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I was bitten by a similar problem. However the real cause was that I had ForwardAgent yes in the config file of a machine along the pipe. I was connecting from machine A into machine B into machine C.

The error message was shown in the ssh attempt from B -> C, but it was caused by A having the forwarding active. So C was first served all the keys from A, and only then the ones from B.

It suddenly appeared when I added one more key to A.

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had this problem with my appletv

in the end sudo'ing with ssh worked.

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Can you add any more details to this? – slm Jan 7 '13 at 6:14

I fixed this problem in my systems by running following commands:

eval $(ssh-agent)
ssh-add  ~/.ssh/keyname

Then trying ssh in remote machine

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OK, so in my case this was pretty weird, here it goes...

I have a standard vagrant VM with an SSH key and I can SSH into it using Putty. While trying to get on it during deployment in PHPStorm I get too many authentication failures error. So I increased the MaxAuthTries in my sshd_config and then I got hit with Auth failed error and then Auth cancel.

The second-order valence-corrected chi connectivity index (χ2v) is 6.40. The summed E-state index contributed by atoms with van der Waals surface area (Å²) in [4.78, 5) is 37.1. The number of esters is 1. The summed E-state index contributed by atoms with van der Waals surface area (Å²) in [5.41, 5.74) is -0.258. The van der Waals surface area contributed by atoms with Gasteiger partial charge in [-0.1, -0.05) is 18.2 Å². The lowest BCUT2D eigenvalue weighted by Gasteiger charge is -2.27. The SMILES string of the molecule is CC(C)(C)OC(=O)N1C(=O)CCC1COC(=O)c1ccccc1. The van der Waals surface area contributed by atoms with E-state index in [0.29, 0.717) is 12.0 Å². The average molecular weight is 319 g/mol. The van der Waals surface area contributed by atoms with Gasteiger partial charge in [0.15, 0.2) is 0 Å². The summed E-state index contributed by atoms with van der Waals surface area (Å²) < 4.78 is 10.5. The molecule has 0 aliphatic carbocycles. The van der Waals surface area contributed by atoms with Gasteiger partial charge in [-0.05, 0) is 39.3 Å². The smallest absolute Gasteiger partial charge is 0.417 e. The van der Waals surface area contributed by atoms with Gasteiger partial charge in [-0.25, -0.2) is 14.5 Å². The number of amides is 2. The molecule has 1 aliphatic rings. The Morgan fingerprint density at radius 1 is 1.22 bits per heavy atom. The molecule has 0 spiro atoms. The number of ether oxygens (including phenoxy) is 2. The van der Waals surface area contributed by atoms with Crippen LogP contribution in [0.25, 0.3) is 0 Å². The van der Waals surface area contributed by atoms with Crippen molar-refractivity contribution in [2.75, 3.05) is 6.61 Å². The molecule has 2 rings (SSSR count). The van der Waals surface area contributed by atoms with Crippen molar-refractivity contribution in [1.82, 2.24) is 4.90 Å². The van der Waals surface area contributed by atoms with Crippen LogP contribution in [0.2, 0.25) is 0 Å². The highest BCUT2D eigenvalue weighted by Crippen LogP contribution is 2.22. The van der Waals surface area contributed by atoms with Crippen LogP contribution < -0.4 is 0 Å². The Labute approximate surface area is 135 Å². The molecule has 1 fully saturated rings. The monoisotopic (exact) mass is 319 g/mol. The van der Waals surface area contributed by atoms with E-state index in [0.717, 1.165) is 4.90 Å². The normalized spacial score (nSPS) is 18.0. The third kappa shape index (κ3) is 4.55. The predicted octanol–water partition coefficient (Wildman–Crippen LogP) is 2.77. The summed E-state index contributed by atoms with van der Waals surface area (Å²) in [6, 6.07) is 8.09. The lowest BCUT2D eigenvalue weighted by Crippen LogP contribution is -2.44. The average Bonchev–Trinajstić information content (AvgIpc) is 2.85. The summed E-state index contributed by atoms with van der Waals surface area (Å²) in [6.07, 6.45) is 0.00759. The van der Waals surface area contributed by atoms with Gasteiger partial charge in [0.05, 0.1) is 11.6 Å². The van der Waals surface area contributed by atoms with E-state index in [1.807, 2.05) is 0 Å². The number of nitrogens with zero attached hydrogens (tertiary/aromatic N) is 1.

Now, I don't know exectly why I even tried this but... I added the dot at the end of my SSH key path in the deployment window in PHPStorm. So it was like this:


and now it is like this:


And it works... In my ".ssh" folder I have more files:

chimichanga - copy of "id_rsa" from vagrant machine

I'm not sure what that fcuking dot does but using the .ppk file doesn't work so I guess it's kind of magic ;) Oh, and I could get rid of the MaxAuthTries after that "dot trick".

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please follow below steps for resolution

  1. Back up /etc/ssh/sshd_config
  2. Increase value of MaxAuthTries in sshd_config
  3. stopsrc -s sshd ; startsrc -s sshd

And check again after above changes

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I had the same issue where i kept getting "SServer sent disconnected message type 2 (protocol error): Too many authentication failures for user"

I solved this issue by removing all my ssh (.ppk keys) then logged into the AD intergrated server.